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IT and Internet briefs

June 04, 2004

Photo - AFP
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Washington — Want to know how U.S. President George W. Bush must feel in his search for weapons of mass destruction in Iraq? Go to the popular search engine Google (www.google.com), type the words "weapons of mass destruction" (without quotation marks) into the search field, and then click the "I'm Feeling Lucky" button. A screen similar to the "page not found" error appears, except that the text is a joke, including the words "The weapons you are looking for are currently unavailable. The country might be experiencing technical difficulties, or you may need to adjust your weapons inspectors mandate."

System Restore utility

Protect yourself against errant installations in Windows XP by using the operating system's System Restore utility liberally. System Restore allows you to establish "restore points" –snapshots of your computer system at a time when it is working properly. If you install something that causes your system to malfunction, you can use System Restore to roll back to a previous state. Access System Restore by opening the Start menu, and navigating to All Programs, Accessories, System Tools, System Restore.

Wireless component

Wireless capability should be integrated into your next notebook computer. Be sure that the wireless card or component in your notebook is compatible with the new 802.11g standard. This is a wireless standard that allows for transmission speeds up to five times faster than the previous standard. It's a meaningful speed boost, and the standard is set to become popular quickly. The older 802.11b standard is still around, but when buying for the future, go for the newer standard.

Windows sound control

Need to quickly adjust the sound volume in Windows? You can by double-clicking the speaker icon in the System Tray, located in the lower right-hand corner of your taskbar. The Volume Control panel will appear. On it, you'll see a series of sliders for adjusting sound levels. The slider on the left is the main volume control for your PC sound. You can also click the Mute box for an immediate helping of silence. While you are exploring the volume control panel, experiment with adjusting and equalizing your sound using the other controls.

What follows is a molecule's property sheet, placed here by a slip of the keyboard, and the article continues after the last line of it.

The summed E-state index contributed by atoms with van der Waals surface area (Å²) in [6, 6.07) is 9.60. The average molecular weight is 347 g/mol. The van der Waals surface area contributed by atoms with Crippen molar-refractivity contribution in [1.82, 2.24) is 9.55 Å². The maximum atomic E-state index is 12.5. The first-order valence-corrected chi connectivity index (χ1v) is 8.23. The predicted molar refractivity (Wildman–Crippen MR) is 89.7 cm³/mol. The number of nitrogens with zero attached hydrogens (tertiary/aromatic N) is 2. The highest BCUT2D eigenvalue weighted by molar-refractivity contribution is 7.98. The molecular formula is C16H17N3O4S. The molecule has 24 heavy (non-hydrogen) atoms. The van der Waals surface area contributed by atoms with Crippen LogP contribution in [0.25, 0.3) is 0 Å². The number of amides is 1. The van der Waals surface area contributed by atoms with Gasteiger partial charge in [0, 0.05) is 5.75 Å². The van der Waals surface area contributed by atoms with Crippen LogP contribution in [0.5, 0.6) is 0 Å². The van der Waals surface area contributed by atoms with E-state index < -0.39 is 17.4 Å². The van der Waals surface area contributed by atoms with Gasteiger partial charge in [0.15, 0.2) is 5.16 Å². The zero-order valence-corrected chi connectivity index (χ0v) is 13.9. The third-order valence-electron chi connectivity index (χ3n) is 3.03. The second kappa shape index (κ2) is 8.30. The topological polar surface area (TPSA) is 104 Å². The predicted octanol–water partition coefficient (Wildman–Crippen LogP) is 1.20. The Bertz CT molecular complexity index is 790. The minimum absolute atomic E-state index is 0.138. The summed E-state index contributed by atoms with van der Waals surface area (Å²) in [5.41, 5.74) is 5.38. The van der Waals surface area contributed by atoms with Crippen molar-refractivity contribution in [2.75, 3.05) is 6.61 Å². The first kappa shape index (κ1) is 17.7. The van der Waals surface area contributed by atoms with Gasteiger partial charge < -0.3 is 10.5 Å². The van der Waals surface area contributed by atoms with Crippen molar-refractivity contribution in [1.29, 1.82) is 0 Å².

USB and FireWire devices

It's safe to plug and unplug USB and FireWire devices with your Windows XP computer while the machine is running. Windows XP is designed to recognise and configure itself for changes to connect peripherals dynamically. The first time you plug in a USB or FireWire peripheral, you'll be asked to supply a driver file, usually found on a disk that came with the device. After that, plugging the device in and unplugging it should be a seamless procedure.

Flash memory modules

Solid state storage devices, usually in the form of flash memory modules and a USB interface, let you carry up to 1 gigabyte (GB) of data around in your shirt pocket – and move that data easily from one computer to another. These devices, which include popular models such as Lexar's JumpDrive (www.digitalfilm.com/jumpdrive/jd_pro.html), tend to be slow at reading data and even slower at writing it, but their size makes them truly useful – great replacements for the floppy disk. Best of all, lower-capacity solid state storage devices are cheap – as little as 20 dollars for 64 MB of storage space.

Memory auctions

Prices for computer memory (RAM) are relatively high these days. That's not necessarily good news if you're buying memory, but it is good news if you need to unload your old RAM. In weaker RAM markets, putting memory up for sale on auction sites such as eBay tends to bring next to nothing. Now, at least, you can get a reasonable price for your old memory. So look to sell memory that's not being used while prices are attractive for sellers. Sapa-DPA

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